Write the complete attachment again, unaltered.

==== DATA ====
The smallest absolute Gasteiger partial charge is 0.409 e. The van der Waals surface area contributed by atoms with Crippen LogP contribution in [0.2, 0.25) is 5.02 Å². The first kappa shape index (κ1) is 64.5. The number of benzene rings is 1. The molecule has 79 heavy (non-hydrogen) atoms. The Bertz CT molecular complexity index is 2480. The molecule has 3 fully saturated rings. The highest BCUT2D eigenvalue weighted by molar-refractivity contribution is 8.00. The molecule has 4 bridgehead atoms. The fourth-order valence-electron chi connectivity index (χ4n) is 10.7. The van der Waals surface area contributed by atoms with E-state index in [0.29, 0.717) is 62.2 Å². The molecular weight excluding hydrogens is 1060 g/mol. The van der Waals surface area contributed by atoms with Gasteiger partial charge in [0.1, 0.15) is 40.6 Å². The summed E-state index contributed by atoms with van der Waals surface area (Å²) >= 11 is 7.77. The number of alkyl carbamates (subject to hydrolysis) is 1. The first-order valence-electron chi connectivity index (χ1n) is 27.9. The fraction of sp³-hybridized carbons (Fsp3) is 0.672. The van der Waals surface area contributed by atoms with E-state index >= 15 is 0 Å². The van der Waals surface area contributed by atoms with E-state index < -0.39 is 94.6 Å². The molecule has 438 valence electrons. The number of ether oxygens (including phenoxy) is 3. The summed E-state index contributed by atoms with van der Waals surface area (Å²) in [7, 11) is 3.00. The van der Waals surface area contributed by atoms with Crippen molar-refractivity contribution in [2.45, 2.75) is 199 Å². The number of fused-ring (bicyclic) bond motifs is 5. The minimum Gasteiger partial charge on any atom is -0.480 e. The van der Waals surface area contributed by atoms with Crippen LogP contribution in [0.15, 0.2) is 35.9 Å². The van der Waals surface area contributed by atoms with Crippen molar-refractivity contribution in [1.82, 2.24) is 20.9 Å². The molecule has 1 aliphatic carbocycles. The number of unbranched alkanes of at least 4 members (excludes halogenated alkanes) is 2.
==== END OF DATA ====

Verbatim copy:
The smallest absolute Gasteiger partial charge is 0.409 e. The van der Waals surface area contributed by atoms with Crippen LogP contribution in [0.2, 0.25) is 5.02 Å². The first kappa shape index (κ1) is 64.5. The number of benzene rings is 1. The molecule has 79 heavy (non-hydrogen) atoms. The Bertz CT molecular complexity index is 2480. The molecule has 3 fully saturated rings. The highest BCUT2D eigenvalue weighted by molar-refractivity contribution is 8.00. The molecule has 4 bridgehead atoms. The fourth-order valence-electron chi connectivity index (χ4n) is 10.7. The van der Waals surface area contributed by atoms with E-state index in [0.29, 0.717) is 62.2 Å². The molecular weight excluding hydrogens is 1060 g/mol. The van der Waals surface area contributed by atoms with Gasteiger partial charge in [0.1, 0.15) is 40.6 Å². The summed E-state index contributed by atoms with van der Waals surface area (Å²) >= 11 is 7.77. The number of alkyl carbamates (subject to hydrolysis) is 1. The first-order valence-electron chi connectivity index (χ1n) is 27.9. The fraction of sp³-hybridized carbons (Fsp3) is 0.672. The van der Waals surface area contributed by atoms with E-state index >= 15 is 0 Å². The van der Waals surface area contributed by atoms with E-state index < -0.39 is 94.6 Å². The molecule has 438 valence electrons. The number of ether oxygens (including phenoxy) is 3. The summed E-state index contributed by atoms with van der Waals surface area (Å²) in [7, 11) is 3.00. The van der Waals surface area contributed by atoms with Crippen molar-refractivity contribution in [2.45, 2.75) is 199 Å². The number of fused-ring (bicyclic) bond motifs is 5. The minimum Gasteiger partial charge on any atom is -0.480 e. The van der Waals surface area contributed by atoms with Crippen LogP contribution in [0.15, 0.2) is 35.9 Å². The van der Waals surface area contributed by atoms with Crippen molar-refractivity contribution in [1.82, 2.24) is 20.9 Å². The molecule has 1 aliphatic carbocycles. The number of unbranched alkanes of at least 4 members (excludes halogenated alkanes) is 2.